NZ is wasting opportunities with our Chinese graduates
This article was originally published on RNZ and re-published with permission.
More than 100,000 Chinese citizens have studied in New Zealand in the past 20 years. But what influence are they having on the New Zealand-China relationship, and is New Zealand doing enough to realise the potential of this diaspora? For Insight, John Gerritsen travelled to China to find out more.
It's a hot, humid day in Shanghai and the view from the Primary Collaboration New Zealand office in the upmarket area of Xintandi is of clusters of office blocks and skyscrapers in all directions.
Down below, people are hiring bicycles and buying clothes using QR codes on their smart-phones, while street cleaners sweep the gutters and footpaths with twig brooms. Somewhere underfoot, the city's metro system carries some of its daily load of 10 million passengers.
Up here, people are figuring out how a consortium of New Zealand businesses can grow their share of the Chinese market.
At her desk Jinnee Zou is working for King Salmon. Nearby, there's a strong Kiwi twang to Claire Tan's Chinese accent as she talks about her work for Silver Fern Farms. And Dongni Xue is helping Synlait Milk move into a market where another New Zealand dairy firm, Fonterra, already has a strong presence.
All three women are Chinese citizens with degrees from New Zealand institutions, a combination they say gives them an edge in helping Kiwi companies operate in a market that last year bought $17 billion in goods and services from New Zealand.
"How people think, how people talk - there is a gap. I believe my experience and my background helps me to connect the gap," Dongni Xue says.
Claire Tan agrees. "Western and Eastern countries, they're very, very different, and people's mindsets are quite different. So for my job, a big part is to find a balance of understanding both cultures," she says.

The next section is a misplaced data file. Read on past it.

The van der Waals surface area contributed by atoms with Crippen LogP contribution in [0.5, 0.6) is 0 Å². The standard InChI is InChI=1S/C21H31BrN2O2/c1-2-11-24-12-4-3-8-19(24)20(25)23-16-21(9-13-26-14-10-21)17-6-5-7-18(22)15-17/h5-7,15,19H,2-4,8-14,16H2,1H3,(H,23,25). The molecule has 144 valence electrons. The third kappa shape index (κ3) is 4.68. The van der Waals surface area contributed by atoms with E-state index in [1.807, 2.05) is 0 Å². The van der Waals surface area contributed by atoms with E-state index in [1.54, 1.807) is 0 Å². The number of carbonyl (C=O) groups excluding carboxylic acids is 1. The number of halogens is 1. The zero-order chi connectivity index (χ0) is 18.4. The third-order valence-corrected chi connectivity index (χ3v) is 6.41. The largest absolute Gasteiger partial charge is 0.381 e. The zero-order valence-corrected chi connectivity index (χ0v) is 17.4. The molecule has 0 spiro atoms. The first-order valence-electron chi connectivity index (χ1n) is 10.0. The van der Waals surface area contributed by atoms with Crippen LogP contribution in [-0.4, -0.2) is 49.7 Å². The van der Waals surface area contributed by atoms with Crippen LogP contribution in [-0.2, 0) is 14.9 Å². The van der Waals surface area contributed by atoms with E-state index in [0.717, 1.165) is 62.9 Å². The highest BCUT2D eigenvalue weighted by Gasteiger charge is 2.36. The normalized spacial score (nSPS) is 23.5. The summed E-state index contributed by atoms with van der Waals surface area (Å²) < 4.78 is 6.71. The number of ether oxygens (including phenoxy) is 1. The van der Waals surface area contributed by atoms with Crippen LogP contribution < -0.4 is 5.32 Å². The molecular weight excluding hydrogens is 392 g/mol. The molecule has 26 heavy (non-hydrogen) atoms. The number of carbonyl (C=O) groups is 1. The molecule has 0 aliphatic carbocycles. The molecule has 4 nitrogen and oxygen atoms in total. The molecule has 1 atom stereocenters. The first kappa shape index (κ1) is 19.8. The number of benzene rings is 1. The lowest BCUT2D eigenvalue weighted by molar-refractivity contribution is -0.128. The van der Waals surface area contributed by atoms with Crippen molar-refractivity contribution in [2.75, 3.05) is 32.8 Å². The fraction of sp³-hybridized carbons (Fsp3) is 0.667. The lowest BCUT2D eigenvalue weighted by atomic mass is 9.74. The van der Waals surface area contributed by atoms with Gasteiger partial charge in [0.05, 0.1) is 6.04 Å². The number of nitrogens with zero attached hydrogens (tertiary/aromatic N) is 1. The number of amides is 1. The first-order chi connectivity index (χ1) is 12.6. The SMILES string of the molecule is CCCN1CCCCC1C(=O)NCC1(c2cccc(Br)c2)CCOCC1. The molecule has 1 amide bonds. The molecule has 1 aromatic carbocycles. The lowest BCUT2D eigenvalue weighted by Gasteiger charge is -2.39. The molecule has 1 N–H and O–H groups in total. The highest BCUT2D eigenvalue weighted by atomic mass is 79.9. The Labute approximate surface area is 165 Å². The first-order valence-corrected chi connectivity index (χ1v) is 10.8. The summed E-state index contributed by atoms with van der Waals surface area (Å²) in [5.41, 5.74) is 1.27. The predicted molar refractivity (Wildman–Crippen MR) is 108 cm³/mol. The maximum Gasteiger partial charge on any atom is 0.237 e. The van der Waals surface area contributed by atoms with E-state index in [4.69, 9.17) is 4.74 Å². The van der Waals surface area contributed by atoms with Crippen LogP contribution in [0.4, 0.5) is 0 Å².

All three maintain a strong affection for New Zealand, and all three would send their own children to New Zealand for education.
Jinnee Zou says her parents decided to send her to Auckland for high school and university because of New Zealand's reputation for safety and its clean environment, but for her the best aspect of the country is its people.
"The people in New Zealand are very nice and they can accept you in their society, which is very important. We can fit into the culture and the life," she says.
Dongni Xue spent 13 years in New Zealand, including high school at Rutherford College in Auckland.
"I kind of like feel it's my second home town. I got an accent, I studied Māori language in high school. The connection is really there," she says.
The chief executive of PCNZ, David Boyle, says New Zealand companies often struggle with understanding Chinese consumers when they first arrive.
"Understanding the taste profiles of which apples people will buy, which beef people will buy, which wines they prefer and so on, those things are quite deeply embedded into Chinese cultural mores," he says.
"There's a really rich, fertile ground for better cross-cultural understanding by having Chinese nationals who've got experience of New Zealand culture able to interpret not only the Chinese way of thinking but also the New Zealand way of thinking.
"There's definitely an advantage in our organisation in having people who are educated in New Zealand working in this nexus between China."
Boyle says there are plenty of New Zealand-educated Chinese people working in China, but the trick is finding them after they have been working for several years with Chinese businesses. He indicates that's not always straightforward and suggests universities could encourage their Chinese alumni to stay in touch by emphasising the potential career benefits that could flow from an ongoing relationship with New Zealand.
New Zealand Trade and Enterprise trade commissioner to Shanghai, Damon Paling, says Chinese employees are becoming increasingly essential for New Zealand businesses in China, but they are now competing with big local companies for Western-educated Chinese staff.
"There's a lot more thought required by New Zealand business as to how they recruit and how they retain Chinese talent, because working for home-grown enterprises in modern China can present - does present - great opportunities for young Chinese people," he says.
However, Paling says it can be a good career move for a young Chinese person to leave a big multi-national corporation to work for a much smaller New Zealand business.